England coach Eddie Jones joked Wednesday he would be buying a pair of binoculars to have a look at Ireland's training sessions ahead of an eagerly anticipated Six Nations Championship opener in Dublin on February 2.
Jones recently entered into the row sparked by an admission from Marcelo Bielsa, the manager of English football's second-tier leaders Leeds United, that he has had their rivals watched in secret by a member of his backroom team this season.
Jones, a former coach of both his native Australia and Japan, said that while such 'spying' had been commonplace in rugby, it had now been made obsolete by modern technology.
Both England and Ireland will be heading to Portugal for warm-weather training camps ahead of the Six Nations and Jones, speaking at the tournament launch in London on Wednesday, said: "We're both in Portugal so I'm going to the airport now and buying a pair of binoculars."
England's fixture against Ireland, the reigning Grand Slam champions, has been billed as the match of the tournament.
"The only thing we can do is prepare well, be 100 percent committed, and we will take it from there," said Jones.
"Whether it is the biggest game of the tournament or not, it doesn't really matter."
The often outspoken Jones suggested last week that Ireland fly-half Johnny Sexton, the reigning World Player of the Year, had a "bat phone" to the referee.
But Ireland coach Joe Schmidt brushed aside a typical Jones comment on Wednesday.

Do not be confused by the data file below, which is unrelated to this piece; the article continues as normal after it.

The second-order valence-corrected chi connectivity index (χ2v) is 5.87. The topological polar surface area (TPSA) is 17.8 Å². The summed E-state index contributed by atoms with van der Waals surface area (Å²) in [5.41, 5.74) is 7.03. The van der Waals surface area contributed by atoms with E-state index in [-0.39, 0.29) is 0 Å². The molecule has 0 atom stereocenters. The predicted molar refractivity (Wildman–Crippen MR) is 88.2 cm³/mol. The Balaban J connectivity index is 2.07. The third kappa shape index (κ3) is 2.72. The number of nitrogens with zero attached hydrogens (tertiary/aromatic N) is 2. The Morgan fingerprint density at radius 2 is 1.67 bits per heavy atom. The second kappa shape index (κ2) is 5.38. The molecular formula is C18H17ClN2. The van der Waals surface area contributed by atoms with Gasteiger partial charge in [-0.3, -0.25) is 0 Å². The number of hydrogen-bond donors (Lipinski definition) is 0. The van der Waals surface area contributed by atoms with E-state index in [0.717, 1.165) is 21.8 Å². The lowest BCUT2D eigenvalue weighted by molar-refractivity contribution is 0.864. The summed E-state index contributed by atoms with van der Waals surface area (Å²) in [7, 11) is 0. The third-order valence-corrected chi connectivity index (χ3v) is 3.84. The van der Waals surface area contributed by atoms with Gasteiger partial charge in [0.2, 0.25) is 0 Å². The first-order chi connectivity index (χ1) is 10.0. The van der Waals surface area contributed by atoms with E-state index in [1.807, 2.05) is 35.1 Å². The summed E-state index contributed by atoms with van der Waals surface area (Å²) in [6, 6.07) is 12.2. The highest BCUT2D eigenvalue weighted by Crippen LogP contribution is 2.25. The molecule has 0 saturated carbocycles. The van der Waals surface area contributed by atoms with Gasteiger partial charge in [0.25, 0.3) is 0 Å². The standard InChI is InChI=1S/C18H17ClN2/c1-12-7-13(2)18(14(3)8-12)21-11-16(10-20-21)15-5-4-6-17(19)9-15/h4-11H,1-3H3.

"Eddie walked past me earlier and said 'let's get ready for a few grenades'," said Schmidt. "He told me he was going to keep them coming!
"He's incredibly hard to read, because you don't know if he means what he's saying or if he's joking," explained the New Zealander, who will stand down as Ireland coach after this year's World Cup in Japan.
"I think it keeps it fresh, it keeps it entertaining. It does make me think 'is he serious about that?'," he added.
"I enjoy the banter with Eddie. He's a smart coach."
As for Jones' latest comment about Sexton, who is expected to be fit for the Six Nations opener despite a knee injury, Schmidt said: "Yeah, look I want to get hold of it if I can. I'd like a direct dial myself.
"I don't know that Commissioner Gordon is in the building when matches are being played.
"Johnny doesn't have as much to say for us because he's not skipper. Rory (Best) would be the guy who is more face-to-face conversations than bat phones - but I think he manages that well as captain."
England started last year's Championship as the defending champions but finished a lowly fifth following defeats by Scotland, France and Ireland.
But Jones had no truck with suggestions England would benefit from lower expectations when travelling to Dublin's Lansdowne Road.
"Our expectation is always the same, to go to Ireland and win," he said.
England, like Ireland, have fitness concerns over their fly-half in captain Owen Farrell.
The Saracens No 10, whose father Andy is Ireland's assistant coach, recently underwent surgery on a thumb injury that was described as minor.
"I should be training towards the end of this week and I am confident I will be able to play against Ireland," said Farrell.
Many pundits thought Farrell fortunate to stay on the field following illegal 'no-arms' tackles during England's wins at home to South Africa and Australia in November.
But Farrell, renowned for his physical commitment in defence, said: "My job is to tackle within the laws, never tried to do otherwise so that's what I'll be focusing on."